A high-tech, visually exciting building, signaling a new era in aerospace engineering research, is now under construction on the Boulder campus of the University of Colorado.
“This is a very important project for us,” says Joshua Lindenstein, a spokesman for the office of strategic relations at CU, “and one that a lot of planning has gone into.”
Currently, the school’s aerospace engineering program is housed in the Engineering Center, a 1960s modernistic brick structure on the main campus.
The new building, on CU’s east campus, is partly being built to accommodate the school’s continued enrollment growth. That growth has seen a steady increase from less than 650 in the fall of 2011 to around 1,000 today.
CU officials additionally predict that enrollment in the program could increase between 10 and 20 percent in the next three years.
One of the reasons for the program’s popularity, notes Douglas Smith, assistant dean for programs and engagement at CU’s College of Engineering and Applied Science, is its centrality.
The program, he says, “is a hub for the aerospace industry in Colorado because it has become the center of activity among large corporations.”
This means that giant corporations like Bell Aerospace, Lockheed Martin, and Raytheon regularly work with the program, as do “small local corporations and start-ups.”
It is, in fact, the top National Aeronautics and Space Administration-funded public institution program in the world.
“Our faculty and students are at the heart of this hub of activity, as all parts have an overlapping interest in what they are doing,” adds Smith.
The new structure is going up along Discovery Drive, sandwiched between the Sustainability, Energy and Environmental Complex, and the Laboratory for Atmospheric and Space Physics’ Space Science Building.
First talked about nearly a decade ago, but delayed due to a lack of state funding, the project last year received $5.5 million to begin the design phase of the structure, with CU’s Board of Regents this summer approving $82.5 million in spending authority to actually build the new school.
That $82.5 million was part of a larger $300 million in new construction and renovation projects at CU that were also approved by the regents.
At more than 144,000 square feet, the four-story building housing modern lab space, classrooms and offices will be by any measure a magnificent structure.
“It’s going to be a building that is very open,” notes Lewis Groswald, program director for the Ann and H.J. Smead Department of Aerospace Engineering Sciences.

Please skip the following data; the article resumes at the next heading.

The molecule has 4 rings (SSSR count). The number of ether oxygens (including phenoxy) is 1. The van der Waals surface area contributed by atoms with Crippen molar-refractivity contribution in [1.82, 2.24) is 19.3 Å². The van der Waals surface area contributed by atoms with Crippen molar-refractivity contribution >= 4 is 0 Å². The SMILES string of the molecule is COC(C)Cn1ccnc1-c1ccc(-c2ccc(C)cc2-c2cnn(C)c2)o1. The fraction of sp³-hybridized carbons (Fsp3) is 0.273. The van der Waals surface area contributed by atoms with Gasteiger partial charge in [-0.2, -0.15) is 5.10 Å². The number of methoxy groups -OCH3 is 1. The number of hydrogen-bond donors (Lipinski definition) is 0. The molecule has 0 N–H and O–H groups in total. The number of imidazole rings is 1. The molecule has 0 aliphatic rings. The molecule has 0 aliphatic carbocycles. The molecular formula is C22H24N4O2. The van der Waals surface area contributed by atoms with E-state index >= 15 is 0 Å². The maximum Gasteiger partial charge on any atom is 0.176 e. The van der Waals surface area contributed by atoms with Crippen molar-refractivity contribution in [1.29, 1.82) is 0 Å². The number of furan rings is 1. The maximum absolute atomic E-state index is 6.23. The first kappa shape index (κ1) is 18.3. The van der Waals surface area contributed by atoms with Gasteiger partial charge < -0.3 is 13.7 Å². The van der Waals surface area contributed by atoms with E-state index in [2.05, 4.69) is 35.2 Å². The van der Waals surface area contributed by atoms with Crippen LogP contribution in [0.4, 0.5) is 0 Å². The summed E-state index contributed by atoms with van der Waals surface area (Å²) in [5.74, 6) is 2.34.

“It’s designed to be as porous with light as possible,” says Groswald.
But the new building’s symbolism, enhancing CU’s reputation as a leader in aerospace education and research, is additionally important to CU officials.
In a statement, CU Chancellor Philip DiStefano declared that the new structure “showcases our commitment to enhancing the ability of our students and faculty members to lead in a way that is innovative and impacts humanity in a positive way.”
As planned, the building, which has not yet been officially named, will be surrounded by wide vistas of open green space on both the structure’s north and south sides.
Visitors entering the building will see an inviting and spacious lobby, with a “student launch pad” collaborative space off to the side.
“There are different centers within the department,” says Groswald, “but the space in the new facility will allow these centers to overlap, providing flexibility for the different research that is being conducted.”
The building will also house a 210-person auditorium and classroom, a pilot lab with dozens of computers, and a large warehouse-like space for unmanned aerial systems research.
Upper floors of the structure will house a payload operation center and human spaceflight workshop, with a roof design that will allow for satellite tracking and other research.
Groswald notes that as the building takes shape, the program’s faculty, staff, and students are watching its progress and anticipating the date of completion. “Everyone is definitely excited about this,” he says.
Work on the new building is expected to wrap in the summer of 2019, in time for that year’s fall semester.
Get stories like these right to your inbox.